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Bushtit

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A bushtit perches on a tree branch in southern Nevada.



About the Bushtit

This acrobatic species is most often encountered as a small- to medium-size flock moves through woodland. Its presence is usually announced by the almost constant calling between members of the groups as they move from tree to tree. Nest is an intricately woven hanging structure. Polytypic (10 ssp.; 5 in North America). Length 4.5".

Identification

Very small body size and long tail distinguish this species from other chickadee-like birds. Adult: pale gray overall, darker on upperparts, with very small bill. Interior birds have brown ear patch with a gray crown; coastal birds have a brown cap. Adult females have pale eyes. Juvenile: similar to adult except in Southwest, where juvenile males can show a black ear patch. Juvenile females develop pale eyes a few weeks after fledging.

Geographic Variation

Subspecies in North America usually divided into 2 groups: brown-capped (minimus) of the Pacific coast and gray-capped (plumbeus) of the inter-mountain West. “Black-eared” bush­tit, from southeastern Arizona eastward through central Texas, was once considered a separate species but is a polymorphic variation mainly seen in juvenile males. There is evidence of an intergradation zone between gray-capped birds and the black-eared birds (melanotis) that occur through the remainder of the species range.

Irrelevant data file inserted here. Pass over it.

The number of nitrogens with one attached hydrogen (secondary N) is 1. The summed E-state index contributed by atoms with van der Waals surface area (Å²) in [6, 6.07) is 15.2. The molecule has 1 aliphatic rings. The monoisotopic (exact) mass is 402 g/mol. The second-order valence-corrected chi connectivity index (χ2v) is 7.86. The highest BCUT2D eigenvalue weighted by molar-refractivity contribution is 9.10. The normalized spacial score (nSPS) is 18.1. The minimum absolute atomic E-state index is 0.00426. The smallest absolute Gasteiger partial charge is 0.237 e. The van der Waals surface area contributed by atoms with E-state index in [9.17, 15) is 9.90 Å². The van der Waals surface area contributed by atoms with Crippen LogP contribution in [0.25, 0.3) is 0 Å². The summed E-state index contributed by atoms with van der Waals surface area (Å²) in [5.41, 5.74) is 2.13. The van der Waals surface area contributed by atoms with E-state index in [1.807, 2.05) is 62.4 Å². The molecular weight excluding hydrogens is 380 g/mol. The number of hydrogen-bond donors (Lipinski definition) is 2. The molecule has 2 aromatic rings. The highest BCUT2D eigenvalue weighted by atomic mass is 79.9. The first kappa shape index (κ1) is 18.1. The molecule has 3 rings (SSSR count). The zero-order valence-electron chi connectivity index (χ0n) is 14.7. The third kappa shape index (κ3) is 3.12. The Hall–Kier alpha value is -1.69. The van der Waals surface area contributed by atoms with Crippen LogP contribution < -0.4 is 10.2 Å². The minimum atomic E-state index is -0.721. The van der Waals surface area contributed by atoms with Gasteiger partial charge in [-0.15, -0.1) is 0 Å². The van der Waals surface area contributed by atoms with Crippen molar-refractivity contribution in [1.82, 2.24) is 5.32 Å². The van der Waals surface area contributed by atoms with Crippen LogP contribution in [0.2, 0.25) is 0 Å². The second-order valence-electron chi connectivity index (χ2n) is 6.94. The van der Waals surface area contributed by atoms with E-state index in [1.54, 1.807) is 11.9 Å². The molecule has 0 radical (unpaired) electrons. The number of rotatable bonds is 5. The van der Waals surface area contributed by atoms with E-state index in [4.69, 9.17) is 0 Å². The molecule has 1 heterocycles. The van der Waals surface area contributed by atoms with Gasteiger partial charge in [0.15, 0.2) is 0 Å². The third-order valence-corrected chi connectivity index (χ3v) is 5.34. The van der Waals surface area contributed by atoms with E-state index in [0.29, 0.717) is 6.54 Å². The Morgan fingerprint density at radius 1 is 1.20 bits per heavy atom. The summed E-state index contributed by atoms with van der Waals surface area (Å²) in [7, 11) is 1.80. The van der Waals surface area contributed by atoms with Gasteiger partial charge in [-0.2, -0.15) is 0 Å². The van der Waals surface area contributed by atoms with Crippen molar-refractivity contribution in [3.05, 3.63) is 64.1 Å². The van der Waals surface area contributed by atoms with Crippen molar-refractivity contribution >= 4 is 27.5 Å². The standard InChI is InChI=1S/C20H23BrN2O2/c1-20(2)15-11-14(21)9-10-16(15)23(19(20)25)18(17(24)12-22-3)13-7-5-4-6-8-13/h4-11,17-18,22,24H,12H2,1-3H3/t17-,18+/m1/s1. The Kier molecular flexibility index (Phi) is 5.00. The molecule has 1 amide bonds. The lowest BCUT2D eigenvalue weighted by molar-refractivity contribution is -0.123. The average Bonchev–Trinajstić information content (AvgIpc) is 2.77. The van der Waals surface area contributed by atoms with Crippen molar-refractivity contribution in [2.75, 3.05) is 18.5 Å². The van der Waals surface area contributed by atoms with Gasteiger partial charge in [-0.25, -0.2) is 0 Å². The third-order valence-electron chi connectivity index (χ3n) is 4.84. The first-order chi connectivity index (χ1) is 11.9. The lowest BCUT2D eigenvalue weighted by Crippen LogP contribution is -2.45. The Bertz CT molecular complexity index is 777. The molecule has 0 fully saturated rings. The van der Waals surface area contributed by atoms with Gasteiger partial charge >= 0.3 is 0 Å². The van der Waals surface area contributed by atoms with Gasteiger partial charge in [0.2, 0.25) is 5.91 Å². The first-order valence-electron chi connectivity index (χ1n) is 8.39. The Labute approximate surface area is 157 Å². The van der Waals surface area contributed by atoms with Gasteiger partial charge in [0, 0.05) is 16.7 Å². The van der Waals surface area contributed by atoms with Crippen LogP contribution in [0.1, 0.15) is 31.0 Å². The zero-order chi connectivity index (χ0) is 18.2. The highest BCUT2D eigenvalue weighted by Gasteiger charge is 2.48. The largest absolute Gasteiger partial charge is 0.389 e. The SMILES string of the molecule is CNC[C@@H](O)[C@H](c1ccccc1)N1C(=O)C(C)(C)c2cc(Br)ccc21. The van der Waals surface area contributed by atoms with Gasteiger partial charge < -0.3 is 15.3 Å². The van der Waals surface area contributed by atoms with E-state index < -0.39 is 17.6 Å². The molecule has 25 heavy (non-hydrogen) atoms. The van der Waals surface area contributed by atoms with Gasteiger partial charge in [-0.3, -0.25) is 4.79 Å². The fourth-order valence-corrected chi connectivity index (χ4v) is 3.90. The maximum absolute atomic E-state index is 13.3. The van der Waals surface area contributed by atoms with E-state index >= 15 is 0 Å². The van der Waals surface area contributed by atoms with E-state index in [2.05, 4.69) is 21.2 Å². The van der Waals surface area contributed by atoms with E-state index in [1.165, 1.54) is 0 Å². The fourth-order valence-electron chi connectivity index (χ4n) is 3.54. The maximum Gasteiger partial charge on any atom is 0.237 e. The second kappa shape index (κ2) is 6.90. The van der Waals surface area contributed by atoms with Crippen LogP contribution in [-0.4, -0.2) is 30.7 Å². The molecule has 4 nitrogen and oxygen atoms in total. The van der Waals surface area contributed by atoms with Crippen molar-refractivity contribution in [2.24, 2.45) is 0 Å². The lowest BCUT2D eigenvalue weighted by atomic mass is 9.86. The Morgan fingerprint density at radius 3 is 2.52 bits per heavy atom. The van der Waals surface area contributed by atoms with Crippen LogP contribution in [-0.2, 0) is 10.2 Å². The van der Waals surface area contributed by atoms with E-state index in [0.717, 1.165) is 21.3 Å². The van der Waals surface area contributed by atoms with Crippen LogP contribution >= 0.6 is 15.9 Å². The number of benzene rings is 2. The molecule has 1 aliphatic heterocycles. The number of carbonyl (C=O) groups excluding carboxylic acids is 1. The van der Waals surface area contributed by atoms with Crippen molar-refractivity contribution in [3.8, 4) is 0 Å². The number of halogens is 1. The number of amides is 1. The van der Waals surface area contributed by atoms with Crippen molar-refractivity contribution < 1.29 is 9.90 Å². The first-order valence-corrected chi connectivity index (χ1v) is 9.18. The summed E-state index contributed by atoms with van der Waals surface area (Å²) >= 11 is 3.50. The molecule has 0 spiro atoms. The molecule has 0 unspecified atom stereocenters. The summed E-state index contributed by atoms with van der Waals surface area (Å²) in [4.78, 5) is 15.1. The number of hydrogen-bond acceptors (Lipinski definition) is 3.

Similar Species

Immature verdin more uniform in overall body plumage and has a shorter tail. Gnatcatchers have longer, black tails, prominent eye ring.

Voice

Sharp twittering tsip or tseet.

Status and Distribution

Common. Year-round: resident in a variety of woodland, scrub, and residential habitats; south to Guatemala. Dispersal: some movement to lower elevation in northern part of range. Vagrant: very rare to western Plains.

Population

Populations appear to be stable in most of the United States.

—From the National Geographic book Complete Birds of North America, 2006